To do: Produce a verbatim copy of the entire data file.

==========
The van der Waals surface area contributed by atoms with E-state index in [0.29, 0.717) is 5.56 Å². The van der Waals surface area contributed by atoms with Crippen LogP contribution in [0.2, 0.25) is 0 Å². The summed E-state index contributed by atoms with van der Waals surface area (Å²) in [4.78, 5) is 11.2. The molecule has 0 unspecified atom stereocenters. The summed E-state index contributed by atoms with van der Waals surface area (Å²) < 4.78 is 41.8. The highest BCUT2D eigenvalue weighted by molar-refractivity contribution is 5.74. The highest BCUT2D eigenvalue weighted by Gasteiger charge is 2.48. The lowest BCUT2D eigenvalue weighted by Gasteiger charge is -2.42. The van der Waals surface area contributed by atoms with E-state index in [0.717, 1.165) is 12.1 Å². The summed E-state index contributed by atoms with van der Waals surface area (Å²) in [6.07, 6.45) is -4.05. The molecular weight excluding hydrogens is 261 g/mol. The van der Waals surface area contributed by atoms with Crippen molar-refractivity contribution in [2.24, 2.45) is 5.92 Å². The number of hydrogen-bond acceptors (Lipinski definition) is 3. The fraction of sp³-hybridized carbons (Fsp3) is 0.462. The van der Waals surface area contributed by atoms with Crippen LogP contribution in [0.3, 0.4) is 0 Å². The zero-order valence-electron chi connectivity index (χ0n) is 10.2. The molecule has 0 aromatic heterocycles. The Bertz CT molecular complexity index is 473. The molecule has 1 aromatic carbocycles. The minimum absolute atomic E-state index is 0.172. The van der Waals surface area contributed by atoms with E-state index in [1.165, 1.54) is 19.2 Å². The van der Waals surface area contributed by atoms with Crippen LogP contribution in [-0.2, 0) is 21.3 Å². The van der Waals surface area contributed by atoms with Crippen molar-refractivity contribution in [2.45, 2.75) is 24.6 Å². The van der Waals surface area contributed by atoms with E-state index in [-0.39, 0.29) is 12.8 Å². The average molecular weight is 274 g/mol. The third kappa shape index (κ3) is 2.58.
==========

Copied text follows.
The van der Waals surface area contributed by atoms with E-state index in [0.29, 0.717) is 5.56 Å². The van der Waals surface area contributed by atoms with Crippen LogP contribution in [0.2, 0.25) is 0 Å². The summed E-state index contributed by atoms with van der Waals surface area (Å²) in [4.78, 5) is 11.2. The molecule has 0 unspecified atom stereocenters. The summed E-state index contributed by atoms with van der Waals surface area (Å²) < 4.78 is 41.8. The highest BCUT2D eigenvalue weighted by molar-refractivity contribution is 5.74. The highest BCUT2D eigenvalue weighted by Gasteiger charge is 2.48. The lowest BCUT2D eigenvalue weighted by Gasteiger charge is -2.42. The van der Waals surface area contributed by atoms with E-state index in [0.717, 1.165) is 12.1 Å². The summed E-state index contributed by atoms with van der Waals surface area (Å²) in [6.07, 6.45) is -4.05. The molecular weight excluding hydrogens is 261 g/mol. The van der Waals surface area contributed by atoms with Crippen molar-refractivity contribution in [2.24, 2.45) is 5.92 Å². The number of hydrogen-bond acceptors (Lipinski definition) is 3. The fraction of sp³-hybridized carbons (Fsp3) is 0.462. The van der Waals surface area contributed by atoms with Crippen LogP contribution in [0.3, 0.4) is 0 Å². The zero-order valence-electron chi connectivity index (χ0n) is 10.2. The molecule has 0 aromatic heterocycles. The Bertz CT molecular complexity index is 473. The molecule has 1 aromatic carbocycles. The minimum absolute atomic E-state index is 0.172. The van der Waals surface area contributed by atoms with E-state index in [1.165, 1.54) is 19.2 Å². The van der Waals surface area contributed by atoms with Crippen LogP contribution in [-0.2, 0) is 21.3 Å². The van der Waals surface area contributed by atoms with Crippen molar-refractivity contribution in [2.45, 2.75) is 24.6 Å². The van der Waals surface area contributed by atoms with E-state index in [-0.39, 0.29) is 12.8 Å². The average molecular weight is 274 g/mol. The third kappa shape index (κ3) is 2.58.